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Thread: Donnie Yen: Uber Awesome !!

  1. #76
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    Golden Empire

    Jul 7, 2020 12:10pm PT
    Donnie Yen Lauds Hong Kong’s Return to China as He Starts New Films ‘Sleeping Dogs,’ ‘Golden Empire’
    By Rebecca Davis


    Courtesy of Disney

    Hong Kong “Mulan” star Donnie Yen this week reiterated his political loyalty to mainland China as he teased work on the upcoming theatrical adaptation of popular video game “Sleeping Dogs” and announced “Golden Empire,” a new China-backed crime thriller.

    His hometown is currently roiling under the impact of a controversial new national security law imposed by Beijing that strips Hong Kong of many of its former freedoms, which came into effect July 1 — the anniversary of Britain’s handover of the territory to China. Ten people protesting its stipulations were arrested within 24 hours of its enactment, including a 15-year-old girl.

    The same day, however, the “Ip Man” star feted by posting a celebratory message complete with champagne bottle emoji to his Chinese and western social media accounts. Under a video montage of himself tickling the ivories and shaking hands with Chinese president Xi Jinping, he reminisced: “Recalling such memorable night [sic] in 2017 where I had the privilege to performed [sic] with piano Mastro [sic] Lang Lang for Chairman Xi and wife along with several hundred guests who came to watch the show and celebrated the night!”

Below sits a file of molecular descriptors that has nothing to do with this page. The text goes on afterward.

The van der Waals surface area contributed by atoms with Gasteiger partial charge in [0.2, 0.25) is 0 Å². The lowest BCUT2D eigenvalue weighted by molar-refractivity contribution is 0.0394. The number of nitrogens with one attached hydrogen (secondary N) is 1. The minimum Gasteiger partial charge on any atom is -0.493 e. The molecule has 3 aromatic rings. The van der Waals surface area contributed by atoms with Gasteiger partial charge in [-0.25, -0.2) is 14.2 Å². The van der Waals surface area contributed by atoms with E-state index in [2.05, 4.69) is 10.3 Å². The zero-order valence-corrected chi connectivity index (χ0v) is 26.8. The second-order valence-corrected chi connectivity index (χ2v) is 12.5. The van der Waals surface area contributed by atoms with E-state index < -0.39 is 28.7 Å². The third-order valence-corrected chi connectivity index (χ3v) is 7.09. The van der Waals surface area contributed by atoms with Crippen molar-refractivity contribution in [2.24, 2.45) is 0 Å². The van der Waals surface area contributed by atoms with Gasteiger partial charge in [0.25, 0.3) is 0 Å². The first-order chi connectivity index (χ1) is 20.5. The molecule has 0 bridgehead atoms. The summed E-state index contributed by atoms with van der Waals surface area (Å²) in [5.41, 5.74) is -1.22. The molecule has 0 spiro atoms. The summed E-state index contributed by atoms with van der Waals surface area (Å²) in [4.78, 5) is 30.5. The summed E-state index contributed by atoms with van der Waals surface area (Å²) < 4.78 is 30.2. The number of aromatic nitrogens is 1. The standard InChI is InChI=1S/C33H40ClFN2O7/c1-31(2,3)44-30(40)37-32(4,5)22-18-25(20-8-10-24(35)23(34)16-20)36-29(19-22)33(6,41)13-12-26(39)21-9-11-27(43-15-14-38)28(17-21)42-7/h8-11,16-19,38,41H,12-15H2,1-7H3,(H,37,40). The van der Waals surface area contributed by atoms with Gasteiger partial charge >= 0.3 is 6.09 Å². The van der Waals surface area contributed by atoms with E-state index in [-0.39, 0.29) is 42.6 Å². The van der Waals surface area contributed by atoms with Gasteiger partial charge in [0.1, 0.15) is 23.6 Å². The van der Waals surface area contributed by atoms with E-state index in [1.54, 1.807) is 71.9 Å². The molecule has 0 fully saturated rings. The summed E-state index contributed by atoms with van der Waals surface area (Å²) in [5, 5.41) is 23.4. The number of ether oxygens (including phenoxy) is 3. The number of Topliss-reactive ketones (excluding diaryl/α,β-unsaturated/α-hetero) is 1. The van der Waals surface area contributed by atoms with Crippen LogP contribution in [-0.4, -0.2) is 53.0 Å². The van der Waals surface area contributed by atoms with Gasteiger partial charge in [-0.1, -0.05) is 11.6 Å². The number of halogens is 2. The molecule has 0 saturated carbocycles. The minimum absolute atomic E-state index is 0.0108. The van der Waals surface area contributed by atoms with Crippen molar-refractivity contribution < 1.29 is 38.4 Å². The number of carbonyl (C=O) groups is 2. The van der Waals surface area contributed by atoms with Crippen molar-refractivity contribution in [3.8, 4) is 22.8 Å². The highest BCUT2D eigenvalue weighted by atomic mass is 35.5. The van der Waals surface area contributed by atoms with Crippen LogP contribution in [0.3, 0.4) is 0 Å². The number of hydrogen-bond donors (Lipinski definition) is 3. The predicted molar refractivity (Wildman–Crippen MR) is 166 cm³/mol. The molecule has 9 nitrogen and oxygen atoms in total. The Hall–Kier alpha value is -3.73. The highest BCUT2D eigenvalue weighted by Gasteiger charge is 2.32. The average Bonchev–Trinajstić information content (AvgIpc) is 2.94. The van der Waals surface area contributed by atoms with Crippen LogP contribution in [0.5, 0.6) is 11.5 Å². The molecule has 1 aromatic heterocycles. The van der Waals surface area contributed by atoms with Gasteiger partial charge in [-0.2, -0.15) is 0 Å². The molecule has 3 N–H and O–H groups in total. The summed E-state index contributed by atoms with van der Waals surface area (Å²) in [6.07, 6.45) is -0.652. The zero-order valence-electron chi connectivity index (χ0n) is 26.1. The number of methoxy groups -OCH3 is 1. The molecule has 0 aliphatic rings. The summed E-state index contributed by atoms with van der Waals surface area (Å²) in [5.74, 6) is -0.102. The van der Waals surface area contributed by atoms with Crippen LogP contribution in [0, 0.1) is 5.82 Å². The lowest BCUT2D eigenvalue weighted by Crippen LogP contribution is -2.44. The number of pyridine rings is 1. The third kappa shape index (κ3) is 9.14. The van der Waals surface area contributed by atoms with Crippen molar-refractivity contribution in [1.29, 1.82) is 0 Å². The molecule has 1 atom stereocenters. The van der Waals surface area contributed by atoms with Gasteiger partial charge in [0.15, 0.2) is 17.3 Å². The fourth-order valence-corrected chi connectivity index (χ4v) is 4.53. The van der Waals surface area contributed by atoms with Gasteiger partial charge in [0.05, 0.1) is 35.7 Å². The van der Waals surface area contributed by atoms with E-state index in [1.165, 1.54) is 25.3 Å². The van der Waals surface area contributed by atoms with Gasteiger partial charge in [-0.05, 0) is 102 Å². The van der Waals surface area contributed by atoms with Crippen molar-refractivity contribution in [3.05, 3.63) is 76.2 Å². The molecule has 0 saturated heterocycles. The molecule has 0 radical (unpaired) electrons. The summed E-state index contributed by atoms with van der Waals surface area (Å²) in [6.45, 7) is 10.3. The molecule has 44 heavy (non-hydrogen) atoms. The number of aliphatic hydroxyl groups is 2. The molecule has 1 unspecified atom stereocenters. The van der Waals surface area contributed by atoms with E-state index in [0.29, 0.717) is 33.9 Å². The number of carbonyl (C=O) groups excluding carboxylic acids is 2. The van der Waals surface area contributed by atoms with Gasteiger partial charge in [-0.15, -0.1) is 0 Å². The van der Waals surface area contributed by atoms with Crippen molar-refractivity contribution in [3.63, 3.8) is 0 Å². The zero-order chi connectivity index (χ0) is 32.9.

Comments on his Instagram version of the post have been “limited,” and show only positive feedback. But on his official Facebook account, the post was met with more teeth by fans baffled by his “celebration” of what many have deemed a devastating occasion.

    “He probably has 100 million reasons. But indeed tragic seeing such [a] talented person like Donnie fighting for the people on set but unable to do the same in real life,” wrote one commenter.

    Yen himself responded directly, writing in English: “I am fighting for the Chinese people, which indeed for the longest time, [have] been undermined and disrespected, but worst abused.”

    Yen is best known in the west for his turn in “Rogue One: A Star Wars Story” and “xXx: Return of Xander Cage,” and plays Mulan’s mentor Commander Tung in Disney’s upcoming live-action version of “Mulan.”

    But staying in Beijing’s good books is likely key for Yen, 56, who these days is one of Asia’s most bankable stars thanks to the China market.

    Last December’s “Ip Man 4” grossed $165 million in China, but just $3.7 million in Hong Kong (and $4 million stateside), making the mainland far and away Yen’s most lucrative fanbase.

    He also recently starred in “Enter the Fat Dragon,” a comedy backed by China’s Bona Film Group that cancelled its planned Feb. 16 theatrical release because of the coronavirus and moved directly to streaming.

    His next project appears to be “Sleeping Dog,” an action movie adaptation of the popular 2012 video game of the same name developed by United Front Games and published by Square Enix.